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In 2004, friends Dorothy Neagle and Taylor Cocalis Suazez created Good Food Jobs , an innovative “gastro-job” search tool, with the compelling tagline “satisfying the hunger for meaningful work.” The site offers a highly personalized support system to both employers and job seekers in every aspect of the food industry – from agriculture to education. We spoke to Dorothy Neagle, one half of Good Food Jobs, about taking a stand against unpaid internships, the vulnerability associated with job-hunting, and revolution in the food industry . Good Food Jobs is a two-woman show. The co-founders are not only good friends but also ice-cream aficionados. INHABITAT: At first glance, Good Food Jobs is a job site where people can post and find work opportunities involving food (whether it be service, production or other) in some way. Yet it is also much more than that. Can you describe the mission behind the endeavor? DOROTHY: When we started Good Food Jobs, we were creating something that we ourselves had a need for: a one-stop-shop for job opportunities that were not just related to food but were also personally fulfilling. One of our fundamental goals was to expand awareness around what a good food job was, and how working in the food industry went beyond the kitchen – that’s why we created eight categories for the jobs (Agriculture, Business, Culinary, Education, Media, Nonprofit, Production, and Other). INHABITAT: What is each of your own career trajectories? How did food, design, and values-driven initiatives intersect in each of your own paths? DOROTHY: My background is in Interior Design, and I spent my early years out of university working for an architecture firm in New York City. But I had a secondary goal in life that began to creep forward over time, a strong desire to merge environmental activism with my daily work. I quickly became unsatisfied with the client-driven goals of working in design and architecture, and I turned to food because agriculture and food culture are inherently planet-driven. Having met Taylor while studying at Cornell, we ultimately put our heads together and took the leap to start GFJ. INHABITAT: We are in an era where both the traditional workplace and the expectations of workers are changing (seeking meaningfulness in what they do, flexibility, user-friendly and collaborative, open workspaces, for example). How is Good Food Jobs disrupting the traditional job listings site and offering members (who sign up for free) more? DOROTHY: Good Food Jobs is a community space. When people find us through word-of-mouth or Google searching, they often remark that they feel as if they’ve been welcomed by something they had always yearned for but didn’t know existed. We personally answer every email in our business inbox, and we frequently catch typos and errors in job postings because we’re personally reviewing each one before we publish. We also took a stand against unpaid internships in 2014 (we no longer post them) and this year we’ve required that all employers be more transparent about the wages offered in their jobs. We make these changes incrementally as a result of feedback from our users. INHABITAT: GFJ primarily serves not only job-seekers, but also companies, institutions, restaurants and farms – to name a few. When it comes to the website design, imagery, newsletters and social media channels of GFJ, how do you reach and engage your target demographic? DOROTHY: I’m not sure what our target demographic is…human beings? Since we’ve never conducted a formal PR campaign, or placed more than an occasional advertisement, we rely on human connection to help us spread the word organically. Our daily work is basically customer service, and we take it very seriously (but not too seriously). When GFJ resonates with people, it’s because we’re identifying and opening up real conversation about some of our most vulnerable human experiences – and what makes you feel more vulnerable than looking for a job? INHABITAT: There is the perception that a GFJ job applicant likely exhibits a certain set of qualities and values. Can you speak more about your mission and your definition of a “good food job” – “a pursuit involving the efforts to nourish one’s own life, and the lives of others?” DOROTHY: Our tag line really says it all: satisfying the hunger for meaningful work. When you feel compelled to align your daily life with your deepest need for connection and fulfillment, it’s either because you are personally craving that change, or you experienced an event or situation or interaction outside of yourself that prompted the craving. Either way, doing work that is helpful to your own mind and body and spirit is inherently helpful to the mind and body and spirit of others, and vice versa. GFJ recognizes and acknowledges that need, and hopefully provides some possible avenues for meeting it. Good Food Jobs features weekly “Words of Wisdom” in its newsletters, which are downloadable via the Good Food Jobs site. INHABITAT: GFJ posts jobs from around the country and even international postings. How do you work with employers that are looking to find, via GFJ, talent with not only specific skills but maybe also a certain mindset or approach? DOROTHY: Our job posting form has built-in advice for crafting a job description that will help you to reach the kind of folks that are truly passionate and love – or want to love – what they do for a living. We offer free trials and discounted job packages, as well as standard discounts for nonprofits, small farms, and other budget-challenged businesses. We’re constantly striving to bridge the employer/employee divide by offering honest, supportive advice. INHABITAT: In recent years, in the United States there has been a huge interest in how things are made, by who, where, and by what standards-whether it be what we eat, or the textiles that we wear against our skin. Magazines like Kinfolk, Good Food Jobs, “artisanal” shops, the campaign Small Business Saturday-all seem to speak to this growing nationwide interest. What is your take on this, and how do you see this evolving, not only in places like Brooklyn, but in small towns and cities across the country? DOROTHY: I think it’s fantastic. It comes from a real place. Many businesses will jump on the marketing bandwagon, and try to ‘identify the trends’ and adjust their ‘branding’, and that can feel false at times. But regardless of the motive for increasing the sustainability of the products that affect our daily lives, the end result is positive change. I don’t have a crystal ball, but it’s my hope that establishing these kinds of practices will become habitual, and create a new standard of quality that we all strive for and come to expect. INHABITAT: What are some recent trends you see in the fields of agriculture and the service industry? DOROTHY: There’s an increasing need that we continue to encounter, and that is for respect and courtesy on all sides of the hiring process, in spite of the shortcuts that technology affords. I also see a tremendous opportunity to create healthier, more supportive work environments, especially with service-oriented positions that have traditionally been viewed as entry level or low/no-skill. Educating our employees through their daily work, and recognizing that we can learn from them, as well, is the key to continued growth. Agricultural work continues to be a growing field, and there are now so many more ways to get involved in fresh, local food – from urban farms to grocery delivery services to creating links between farms and restaurants, it hasn’t even begun to answer the demand that exists. INHABITAT: At a time of rapid change in the country, how do you think this will impact how we grow, market and enjoy our food? DOROTHY: It’s really hard to say, but I can tell you that in spite of the change swirling around us, our focus at GFJ remains the same: bringing people together around the shared hunger for meaningful work. I think that what we all hold constant in uncertain times is what will ultimately make the biggest personal and professional impact. + Dorothy Neagle + Good Food Jobs Photos courtesy of Good Food Jobs This interview has been edited for brevity and clarity.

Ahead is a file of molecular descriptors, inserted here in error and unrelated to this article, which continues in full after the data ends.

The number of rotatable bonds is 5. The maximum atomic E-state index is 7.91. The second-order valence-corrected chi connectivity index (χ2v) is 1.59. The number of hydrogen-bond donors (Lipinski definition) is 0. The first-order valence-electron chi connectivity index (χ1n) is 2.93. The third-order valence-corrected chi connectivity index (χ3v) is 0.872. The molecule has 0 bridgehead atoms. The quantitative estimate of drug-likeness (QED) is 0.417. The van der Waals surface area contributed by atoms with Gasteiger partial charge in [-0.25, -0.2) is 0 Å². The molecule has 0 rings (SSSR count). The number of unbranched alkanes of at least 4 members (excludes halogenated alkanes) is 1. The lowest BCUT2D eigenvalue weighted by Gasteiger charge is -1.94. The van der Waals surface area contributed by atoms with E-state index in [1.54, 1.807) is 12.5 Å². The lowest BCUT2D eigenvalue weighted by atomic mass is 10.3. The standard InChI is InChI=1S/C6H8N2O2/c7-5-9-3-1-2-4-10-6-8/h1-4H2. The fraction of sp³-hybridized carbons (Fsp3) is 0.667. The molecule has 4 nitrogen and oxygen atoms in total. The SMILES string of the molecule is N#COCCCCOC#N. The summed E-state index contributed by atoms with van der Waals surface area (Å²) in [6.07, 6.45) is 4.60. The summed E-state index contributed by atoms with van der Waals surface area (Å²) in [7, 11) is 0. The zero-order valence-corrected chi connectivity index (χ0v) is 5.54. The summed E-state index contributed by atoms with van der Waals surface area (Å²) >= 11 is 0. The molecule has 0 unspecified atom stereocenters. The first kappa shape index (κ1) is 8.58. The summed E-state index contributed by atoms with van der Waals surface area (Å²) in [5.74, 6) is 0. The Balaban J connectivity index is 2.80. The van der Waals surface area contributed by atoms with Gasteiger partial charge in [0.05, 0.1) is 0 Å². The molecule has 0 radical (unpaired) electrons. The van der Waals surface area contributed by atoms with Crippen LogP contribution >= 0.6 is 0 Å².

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INTERVIEW: Dorothy Neagle of the Good Food Jobs "gastro-job" search tool